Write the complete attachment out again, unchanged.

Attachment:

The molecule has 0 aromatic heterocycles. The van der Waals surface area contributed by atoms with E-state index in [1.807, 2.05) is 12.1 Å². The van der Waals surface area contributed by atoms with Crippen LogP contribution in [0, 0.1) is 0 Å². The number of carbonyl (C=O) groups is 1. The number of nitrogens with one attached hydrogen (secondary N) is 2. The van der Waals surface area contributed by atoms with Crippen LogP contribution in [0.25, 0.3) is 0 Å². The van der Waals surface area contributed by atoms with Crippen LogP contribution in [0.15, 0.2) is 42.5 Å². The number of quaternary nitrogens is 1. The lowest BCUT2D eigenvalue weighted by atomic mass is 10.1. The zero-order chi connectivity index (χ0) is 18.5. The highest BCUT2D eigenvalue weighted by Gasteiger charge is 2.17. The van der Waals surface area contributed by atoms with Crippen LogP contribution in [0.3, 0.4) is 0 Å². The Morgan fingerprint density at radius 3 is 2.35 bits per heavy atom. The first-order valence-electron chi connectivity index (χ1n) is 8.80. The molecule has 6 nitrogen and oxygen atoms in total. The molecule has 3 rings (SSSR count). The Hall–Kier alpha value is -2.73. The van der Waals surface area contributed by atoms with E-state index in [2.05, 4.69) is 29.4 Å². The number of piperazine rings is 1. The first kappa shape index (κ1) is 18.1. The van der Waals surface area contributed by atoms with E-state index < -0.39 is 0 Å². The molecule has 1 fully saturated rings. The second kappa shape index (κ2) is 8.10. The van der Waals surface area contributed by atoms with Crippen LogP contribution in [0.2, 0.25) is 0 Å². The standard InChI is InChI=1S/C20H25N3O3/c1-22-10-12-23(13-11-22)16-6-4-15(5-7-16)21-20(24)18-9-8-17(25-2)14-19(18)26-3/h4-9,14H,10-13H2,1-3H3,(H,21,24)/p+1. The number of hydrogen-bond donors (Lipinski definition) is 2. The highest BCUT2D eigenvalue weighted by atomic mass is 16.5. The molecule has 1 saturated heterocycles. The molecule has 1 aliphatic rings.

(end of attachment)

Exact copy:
The molecule has 0 aromatic heterocycles. The van der Waals surface area contributed by atoms with E-state index in [1.807, 2.05) is 12.1 Å². The van der Waals surface area contributed by atoms with Crippen LogP contribution in [0, 0.1) is 0 Å². The number of carbonyl (C=O) groups is 1. The number of nitrogens with one attached hydrogen (secondary N) is 2. The van der Waals surface area contributed by atoms with Crippen LogP contribution in [0.25, 0.3) is 0 Å². The van der Waals surface area contributed by atoms with Crippen LogP contribution in [0.15, 0.2) is 42.5 Å². The number of quaternary nitrogens is 1. The lowest BCUT2D eigenvalue weighted by atomic mass is 10.1. The zero-order chi connectivity index (χ0) is 18.5. The highest BCUT2D eigenvalue weighted by Gasteiger charge is 2.17. The van der Waals surface area contributed by atoms with Crippen LogP contribution in [0.3, 0.4) is 0 Å². The Morgan fingerprint density at radius 3 is 2.35 bits per heavy atom. The first-order valence-electron chi connectivity index (χ1n) is 8.80. The molecule has 6 nitrogen and oxygen atoms in total. The molecule has 3 rings (SSSR count). The Hall–Kier alpha value is -2.73. The van der Waals surface area contributed by atoms with E-state index in [2.05, 4.69) is 29.4 Å². The number of piperazine rings is 1. The first kappa shape index (κ1) is 18.1. The van der Waals surface area contributed by atoms with E-state index < -0.39 is 0 Å². The molecule has 1 fully saturated rings. The second kappa shape index (κ2) is 8.10. The van der Waals surface area contributed by atoms with Crippen LogP contribution in [0.2, 0.25) is 0 Å². The standard InChI is InChI=1S/C20H25N3O3/c1-22-10-12-23(13-11-22)16-6-4-15(5-7-16)21-20(24)18-9-8-17(25-2)14-19(18)26-3/h4-9,14H,10-13H2,1-3H3,(H,21,24)/p+1. The number of hydrogen-bond donors (Lipinski definition) is 2. The highest BCUT2D eigenvalue weighted by atomic mass is 16.5. The molecule has 1 saturated heterocycles. The molecule has 1 aliphatic rings.